On one hand, the group claims that marriage equality is dangerous because it pits a person's employment and livelihood against their religious beliefs:
"As more states are forced to redefine marriage, contrary to nature and directly in conflict with the will of millions, more Americans will see and experience attacks on their religious freedom. . . . As more and more people lose their livelihoods because they refuse to not just tolerate but celebrate same-sex marriage, Americans will see the true goal, which is for activists to use the Court to impose a redefinition of natural marriage on the entire nation." - October 16, 2014.
Yet when it comes to what we are beginning to see now - state legislators introducing bills to actually punish clerks and government employees for legally issuing same-sex marriage licenses, FRC isn't so concerned by people's livelihoods (emphasis on important part of FRC's statement added by me):
Where's the resistance to same-sex "marriage?" A better question might be: where isn't it? While the Left is busy telling the media that Americans have "moved on" from marriage, conservatives everywhere are proving them wrong. In several states, the backlash to the courts' overreach on marriage is sprouting up in legislative committees faster than reporters can cover them. Even the New York Times is finally admitting that the wave of opposition isn't subsiding in states where out-of-control judges swung their gavels like sledgehammers against voter-approved marriage laws.
By large numbers, leaders are firing back with all kinds of legislation to stop the spread of court-imposed same-sex "marriage" at their borders, including some bills that take aim at officials who act against the will of the people.
In Oklahoma, South Carolina, and Texas, Republicans are moving quickly on measures that would penalize any government employee caught issuing same-sex "marriage" licenses -- regardless of the courts' orders. - January 30, 2015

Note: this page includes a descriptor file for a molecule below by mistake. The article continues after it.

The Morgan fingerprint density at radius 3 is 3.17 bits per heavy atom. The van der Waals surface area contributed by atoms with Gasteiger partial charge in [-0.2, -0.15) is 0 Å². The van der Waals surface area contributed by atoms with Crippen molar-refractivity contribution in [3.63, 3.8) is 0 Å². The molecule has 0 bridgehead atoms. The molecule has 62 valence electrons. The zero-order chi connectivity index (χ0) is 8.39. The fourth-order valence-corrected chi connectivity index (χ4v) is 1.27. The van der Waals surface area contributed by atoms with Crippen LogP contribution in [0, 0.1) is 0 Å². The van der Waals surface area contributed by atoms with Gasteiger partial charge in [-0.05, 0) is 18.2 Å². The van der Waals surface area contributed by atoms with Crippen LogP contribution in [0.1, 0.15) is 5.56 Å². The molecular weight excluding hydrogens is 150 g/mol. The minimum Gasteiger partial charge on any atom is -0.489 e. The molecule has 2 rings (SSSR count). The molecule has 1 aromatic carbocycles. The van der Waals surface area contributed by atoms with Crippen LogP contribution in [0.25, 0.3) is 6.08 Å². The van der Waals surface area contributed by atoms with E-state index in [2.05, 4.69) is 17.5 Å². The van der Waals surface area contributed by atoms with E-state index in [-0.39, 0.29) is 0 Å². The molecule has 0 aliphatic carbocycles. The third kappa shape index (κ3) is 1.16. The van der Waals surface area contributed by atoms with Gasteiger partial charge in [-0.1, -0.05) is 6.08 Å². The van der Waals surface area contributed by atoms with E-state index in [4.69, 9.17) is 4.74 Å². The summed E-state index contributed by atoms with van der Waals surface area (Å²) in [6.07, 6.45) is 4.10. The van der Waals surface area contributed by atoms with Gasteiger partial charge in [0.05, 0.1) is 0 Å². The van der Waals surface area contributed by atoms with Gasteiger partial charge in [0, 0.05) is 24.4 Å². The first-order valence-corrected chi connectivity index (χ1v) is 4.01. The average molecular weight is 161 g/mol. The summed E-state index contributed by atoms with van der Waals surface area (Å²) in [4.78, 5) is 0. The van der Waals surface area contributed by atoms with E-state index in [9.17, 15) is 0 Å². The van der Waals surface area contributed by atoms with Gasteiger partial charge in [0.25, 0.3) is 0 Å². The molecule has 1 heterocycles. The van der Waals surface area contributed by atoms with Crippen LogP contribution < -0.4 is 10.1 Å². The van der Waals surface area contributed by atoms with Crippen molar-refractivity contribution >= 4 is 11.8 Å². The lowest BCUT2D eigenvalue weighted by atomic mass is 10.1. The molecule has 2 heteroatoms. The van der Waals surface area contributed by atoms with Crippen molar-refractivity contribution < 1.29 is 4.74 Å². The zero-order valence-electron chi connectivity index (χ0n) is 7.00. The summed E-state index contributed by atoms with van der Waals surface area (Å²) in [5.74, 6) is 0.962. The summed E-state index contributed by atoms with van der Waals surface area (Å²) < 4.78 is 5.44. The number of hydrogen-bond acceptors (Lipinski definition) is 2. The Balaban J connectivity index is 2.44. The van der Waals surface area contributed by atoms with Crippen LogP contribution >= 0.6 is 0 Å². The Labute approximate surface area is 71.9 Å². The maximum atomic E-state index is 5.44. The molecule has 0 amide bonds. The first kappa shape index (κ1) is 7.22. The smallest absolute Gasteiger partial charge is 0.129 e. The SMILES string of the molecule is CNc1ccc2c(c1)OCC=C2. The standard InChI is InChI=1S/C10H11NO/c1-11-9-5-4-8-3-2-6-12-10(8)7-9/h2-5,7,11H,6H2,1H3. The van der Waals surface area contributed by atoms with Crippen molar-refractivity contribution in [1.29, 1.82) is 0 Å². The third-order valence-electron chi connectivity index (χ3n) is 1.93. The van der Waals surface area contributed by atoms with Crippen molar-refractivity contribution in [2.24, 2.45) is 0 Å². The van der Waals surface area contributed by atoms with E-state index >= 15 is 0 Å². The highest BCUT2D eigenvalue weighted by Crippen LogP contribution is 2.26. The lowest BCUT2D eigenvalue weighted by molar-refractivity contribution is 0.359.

Shouldn't FRC be as concerned for the freedom and livelihoods of employees who may actually want to issue same-sex marriage licenses in accordance to their beliefs or, at the very least, or want to follow the law.
Or perhaps this idea of "religious freedom" is yet another dodge perpetrated by FRC and other so-called morality groups. Perhaps this is about what it's always been about - keeping the lgbt community under heel via the exploitation of fear and religious beliefs.
This idea of the preservation of "religious freedom" is merely the latest code phrase.
In the 70s, they claimed to stand against lgbt equality because they wanted to "protect the children."
In the 80s, it was all about exploiting the HIV/AIDS crisis.
In the 90s, they screamed about "special rights."
And in the years afterward, it was about "protecting the definition of marriage."
Now, it's all about religious freedom; the newest buzzword used to mask old prejudices.
This ado isn't about religious freedom any more than it was about "protecting the children" or stopping "special rights" or "saving marriage."
It's about the unfortunate special ability to wrap up old rotten prejudices in new clean packages and continue to sell them to America.